When I was growing up, a filling station was where cars pulled in to “fill up” their tanks with gasoline. Today, such businesses are usually called gas stations—or convenience stores, buying clubs, truck stops, or travel centers, businesses for which gasoline is only one of the many products they sell. Gas stations are all over the world because cars are all over the world. A gas station without a car is unnecessary, but a car without a gas station is a disaster.
That’s exactly what happened in the early 1900s. Almost overnight, cars began appearing, and a problem was quickly identified: There was nowhere to buy gas! Gasoline was being sold by the bucket at general stores, pharmacies, hardware stores, and from vendors in the street. There were no gas pumps at first—funnels and buckets were the order of the day. But it didn’t take America’s entrepreneurs long to fill the void. Standard Oil of California claims it opened the first drive-in gas station with pumps in 1907—and the rest is filling station history.
The lesson is this: Machines require power. As new kinds of engines are developed, fuel for those engines—hydrogen, natural gas, liquid gas, Ethanol—finds its way into new kinds of filling stations. And developers of electric-powered cars are determined not to be caught in a fuel shortage. Worldwide charging stations for electric cars are well under way. The lesson has been well learned over the last century: Without fuel, there is no power.
Power to the People!
But it’s not just cars and other machines that require power. We the people require power, too. As they chanted in the 1960s, there needs to be “power to the people!” What fuels our power? You know the basics that are mentioned often—water, nutritional food, exercise, sleep, balanced self-esteem, and a healthy mental attitude. No argument there—you and I need all of them.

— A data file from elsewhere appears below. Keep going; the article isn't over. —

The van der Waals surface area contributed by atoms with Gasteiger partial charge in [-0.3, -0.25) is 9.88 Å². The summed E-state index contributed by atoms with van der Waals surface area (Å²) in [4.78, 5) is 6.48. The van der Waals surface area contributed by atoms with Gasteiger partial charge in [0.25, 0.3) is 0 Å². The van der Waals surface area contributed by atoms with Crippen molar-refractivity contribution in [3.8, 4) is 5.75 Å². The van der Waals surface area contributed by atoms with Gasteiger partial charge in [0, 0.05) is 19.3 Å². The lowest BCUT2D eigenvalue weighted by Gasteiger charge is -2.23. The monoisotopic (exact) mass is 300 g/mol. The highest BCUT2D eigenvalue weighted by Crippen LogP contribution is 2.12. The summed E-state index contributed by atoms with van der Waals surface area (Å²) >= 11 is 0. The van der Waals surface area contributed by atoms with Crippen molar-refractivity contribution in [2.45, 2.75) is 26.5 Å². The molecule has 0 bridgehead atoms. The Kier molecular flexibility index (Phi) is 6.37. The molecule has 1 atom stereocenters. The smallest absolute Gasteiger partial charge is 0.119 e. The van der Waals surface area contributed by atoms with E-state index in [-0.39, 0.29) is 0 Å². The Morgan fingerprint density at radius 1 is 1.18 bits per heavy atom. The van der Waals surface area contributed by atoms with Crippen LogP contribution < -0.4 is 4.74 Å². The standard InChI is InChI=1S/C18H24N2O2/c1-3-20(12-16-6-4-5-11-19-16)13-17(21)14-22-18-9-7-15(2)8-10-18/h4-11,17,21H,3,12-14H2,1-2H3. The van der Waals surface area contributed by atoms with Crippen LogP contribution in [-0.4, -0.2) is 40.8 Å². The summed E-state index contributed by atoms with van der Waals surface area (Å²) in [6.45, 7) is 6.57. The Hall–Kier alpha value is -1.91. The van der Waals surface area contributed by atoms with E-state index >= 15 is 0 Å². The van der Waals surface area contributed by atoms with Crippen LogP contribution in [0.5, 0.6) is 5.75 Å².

But human beings were designed by God to function on a kind of fuel not needed by any machine, and that fuel is truth. It is God’s truth that gives us the power to resist the pressure and pull of this world. Jesus said that Satan is the father of lies (John 8:44). And the apostle John wrote that the whole world “lies under the sway” of Satan (1 John 5:19). That means Satan is dispensing the fuel the world runs on. When you pull into one of this world’s filling stations to determine what is real, what is eternal, what is important, what will last—your spiritual gas tank is being filled with Satan’s fuel. He loves nothing better than to give his deceitful power to the people.
If you want to live a life of power, you will have to be fueled by God’s truth as found in the Bible. Yes, there is truth about God found in nature. But the specific, propositional truths that will renew our mind are found in, and always based on, the clear teaching of Scripture. The truth of God will teach us, chastise us, correct us, and instruct us in how to live a life that is pleasing to God (2 Timothy 3:16).
So the question is, How full is my spiritual fuel tank with God’s truth?
Check Your Gauge!
You probably check the fuel gauge in your car every time you start the engine. It’s a habit that we cultivate based on the consequences of running out of fuel. But are we as conscientious about checking our spiritual fuel tank? In other words, how often are you filling your heart and mind with the truth of God’s Word? How consistently are you having personal Bible study, sitting under biblical preaching and teaching, and dialoguing with biblically-based authors and friends by reading sound theology and discussing the Bible with others?
The symptoms of “inferior fuel” in a car are many: failure to start, rough riding, and poor gas mileage. If you’re experiencing any of those symptoms in your spiritual life, it’s time to check your gauge.
Check-Up Challenge: Pay attention to your fuel level. Make a plan for personal Bible study and fill your tank with God’s truth.
Ask a friend to name people who are truly kind, and sadly, they’ll probably find it hard to come up with more than two or three. Will you be one of them? Dr. David Jeremiah considers the quality that seems to be in short supply in today’s culture, but which Christians are called to live in abundance.